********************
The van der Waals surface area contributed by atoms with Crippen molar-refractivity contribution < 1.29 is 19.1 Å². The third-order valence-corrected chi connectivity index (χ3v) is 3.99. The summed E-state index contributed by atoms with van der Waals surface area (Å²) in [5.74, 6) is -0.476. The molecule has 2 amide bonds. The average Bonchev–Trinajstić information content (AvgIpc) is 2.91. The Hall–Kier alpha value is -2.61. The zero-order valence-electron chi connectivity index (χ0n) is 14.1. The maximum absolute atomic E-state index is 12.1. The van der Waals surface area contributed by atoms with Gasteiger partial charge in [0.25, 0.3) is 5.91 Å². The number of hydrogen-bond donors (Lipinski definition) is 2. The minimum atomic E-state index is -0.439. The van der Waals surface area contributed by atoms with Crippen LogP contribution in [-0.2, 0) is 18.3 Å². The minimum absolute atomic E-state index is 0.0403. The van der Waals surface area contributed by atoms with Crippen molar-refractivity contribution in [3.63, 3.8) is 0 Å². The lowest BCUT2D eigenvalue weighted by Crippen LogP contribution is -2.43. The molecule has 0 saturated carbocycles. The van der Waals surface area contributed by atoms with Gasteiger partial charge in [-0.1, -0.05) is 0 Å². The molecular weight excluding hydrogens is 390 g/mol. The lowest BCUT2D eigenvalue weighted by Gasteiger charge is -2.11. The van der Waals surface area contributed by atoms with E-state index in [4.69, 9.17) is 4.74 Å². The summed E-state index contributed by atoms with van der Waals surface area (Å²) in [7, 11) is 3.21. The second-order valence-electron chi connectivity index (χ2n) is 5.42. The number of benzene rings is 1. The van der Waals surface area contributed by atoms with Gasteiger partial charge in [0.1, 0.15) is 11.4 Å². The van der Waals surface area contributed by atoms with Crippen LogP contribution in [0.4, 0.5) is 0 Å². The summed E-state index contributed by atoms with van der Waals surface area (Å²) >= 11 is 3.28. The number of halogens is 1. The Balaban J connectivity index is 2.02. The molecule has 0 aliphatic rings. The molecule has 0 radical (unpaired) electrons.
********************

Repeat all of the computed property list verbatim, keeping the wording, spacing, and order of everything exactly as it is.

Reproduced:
The van der Waals surface area contributed by atoms with Crippen molar-refractivity contribution < 1.29 is 19.1 Å². The third-order valence-corrected chi connectivity index (χ3v) is 3.99. The summed E-state index contributed by atoms with van der Waals surface area (Å²) in [5.74, 6) is -0.476. The molecule has 2 amide bonds. The average Bonchev–Trinajstić information content (AvgIpc) is 2.91. The Hall–Kier alpha value is -2.61. The zero-order valence-electron chi connectivity index (χ0n) is 14.1. The maximum absolute atomic E-state index is 12.1. The van der Waals surface area contributed by atoms with Gasteiger partial charge in [0.25, 0.3) is 5.91 Å². The number of hydrogen-bond donors (Lipinski definition) is 2. The minimum atomic E-state index is -0.439. The van der Waals surface area contributed by atoms with Crippen LogP contribution in [-0.2, 0) is 18.3 Å². The minimum absolute atomic E-state index is 0.0403. The van der Waals surface area contributed by atoms with Crippen molar-refractivity contribution in [3.63, 3.8) is 0 Å². The lowest BCUT2D eigenvalue weighted by Crippen LogP contribution is -2.43. The molecule has 0 saturated carbocycles. The van der Waals surface area contributed by atoms with Gasteiger partial charge in [-0.1, -0.05) is 0 Å². The molecular weight excluding hydrogens is 390 g/mol. The lowest BCUT2D eigenvalue weighted by Gasteiger charge is -2.11. The van der Waals surface area contributed by atoms with E-state index in [4.69, 9.17) is 4.74 Å². The summed E-state index contributed by atoms with van der Waals surface area (Å²) in [7, 11) is 3.21. The second-order valence-electron chi connectivity index (χ2n) is 5.42. The number of benzene rings is 1. The van der Waals surface area contributed by atoms with Gasteiger partial charge in [0.1, 0.15) is 11.4 Å². The van der Waals surface area contributed by atoms with Crippen LogP contribution in [0.4, 0.5) is 0 Å². The summed E-state index contributed by atoms with van der Waals surface area (Å²) >= 11 is 3.28. The number of halogens is 1. The Balaban J connectivity index is 2.02. The molecule has 0 aliphatic rings. The molecule has 0 radical (unpaired) electrons.